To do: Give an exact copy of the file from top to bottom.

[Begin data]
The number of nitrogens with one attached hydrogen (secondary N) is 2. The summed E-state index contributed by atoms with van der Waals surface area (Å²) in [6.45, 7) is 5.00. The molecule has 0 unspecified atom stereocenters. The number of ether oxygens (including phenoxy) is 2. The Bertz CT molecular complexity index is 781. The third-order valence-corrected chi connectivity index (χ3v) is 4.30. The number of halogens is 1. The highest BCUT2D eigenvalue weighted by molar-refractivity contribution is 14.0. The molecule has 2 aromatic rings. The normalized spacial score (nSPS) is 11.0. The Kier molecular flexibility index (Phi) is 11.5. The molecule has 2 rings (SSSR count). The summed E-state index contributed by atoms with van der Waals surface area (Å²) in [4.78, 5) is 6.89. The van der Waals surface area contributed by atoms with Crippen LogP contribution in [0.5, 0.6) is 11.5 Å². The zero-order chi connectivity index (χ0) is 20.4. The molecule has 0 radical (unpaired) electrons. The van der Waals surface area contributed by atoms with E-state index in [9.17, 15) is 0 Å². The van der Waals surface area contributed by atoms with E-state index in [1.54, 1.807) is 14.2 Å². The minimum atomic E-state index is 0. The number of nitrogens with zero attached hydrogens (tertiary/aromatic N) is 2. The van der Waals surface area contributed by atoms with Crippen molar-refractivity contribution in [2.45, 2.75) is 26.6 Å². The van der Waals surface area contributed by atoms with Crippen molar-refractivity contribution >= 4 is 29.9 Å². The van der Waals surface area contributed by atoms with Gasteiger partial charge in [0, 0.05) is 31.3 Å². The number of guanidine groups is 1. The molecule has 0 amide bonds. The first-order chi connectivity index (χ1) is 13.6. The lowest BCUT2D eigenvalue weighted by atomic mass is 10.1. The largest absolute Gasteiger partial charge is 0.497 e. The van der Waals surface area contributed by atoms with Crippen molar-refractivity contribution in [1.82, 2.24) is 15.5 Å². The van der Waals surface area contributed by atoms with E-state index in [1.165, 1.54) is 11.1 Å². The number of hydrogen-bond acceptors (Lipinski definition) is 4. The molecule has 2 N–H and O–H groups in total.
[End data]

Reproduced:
The number of nitrogens with one attached hydrogen (secondary N) is 2. The summed E-state index contributed by atoms with van der Waals surface area (Å²) in [6.45, 7) is 5.00. The molecule has 0 unspecified atom stereocenters. The number of ether oxygens (including phenoxy) is 2. The Bertz CT molecular complexity index is 781. The third-order valence-corrected chi connectivity index (χ3v) is 4.30. The number of halogens is 1. The highest BCUT2D eigenvalue weighted by molar-refractivity contribution is 14.0. The molecule has 2 aromatic rings. The normalized spacial score (nSPS) is 11.0. The Kier molecular flexibility index (Phi) is 11.5. The molecule has 2 rings (SSSR count). The summed E-state index contributed by atoms with van der Waals surface area (Å²) in [4.78, 5) is 6.89. The van der Waals surface area contributed by atoms with Crippen LogP contribution in [0.5, 0.6) is 11.5 Å². The zero-order chi connectivity index (χ0) is 20.4. The molecule has 0 radical (unpaired) electrons. The van der Waals surface area contributed by atoms with E-state index in [9.17, 15) is 0 Å². The van der Waals surface area contributed by atoms with E-state index in [1.54, 1.807) is 14.2 Å². The minimum atomic E-state index is 0. The number of nitrogens with zero attached hydrogens (tertiary/aromatic N) is 2. The van der Waals surface area contributed by atoms with Crippen molar-refractivity contribution in [2.45, 2.75) is 26.6 Å². The van der Waals surface area contributed by atoms with Crippen molar-refractivity contribution >= 4 is 29.9 Å². The van der Waals surface area contributed by atoms with Gasteiger partial charge in [0, 0.05) is 31.3 Å². The number of guanidine groups is 1. The molecule has 0 amide bonds. The first-order chi connectivity index (χ1) is 13.6. The lowest BCUT2D eigenvalue weighted by atomic mass is 10.1. The largest absolute Gasteiger partial charge is 0.497 e. The van der Waals surface area contributed by atoms with Crippen molar-refractivity contribution in [1.82, 2.24) is 15.5 Å². The van der Waals surface area contributed by atoms with E-state index in [1.165, 1.54) is 11.1 Å². The number of hydrogen-bond acceptors (Lipinski definition) is 4. The molecule has 2 N–H and O–H groups in total.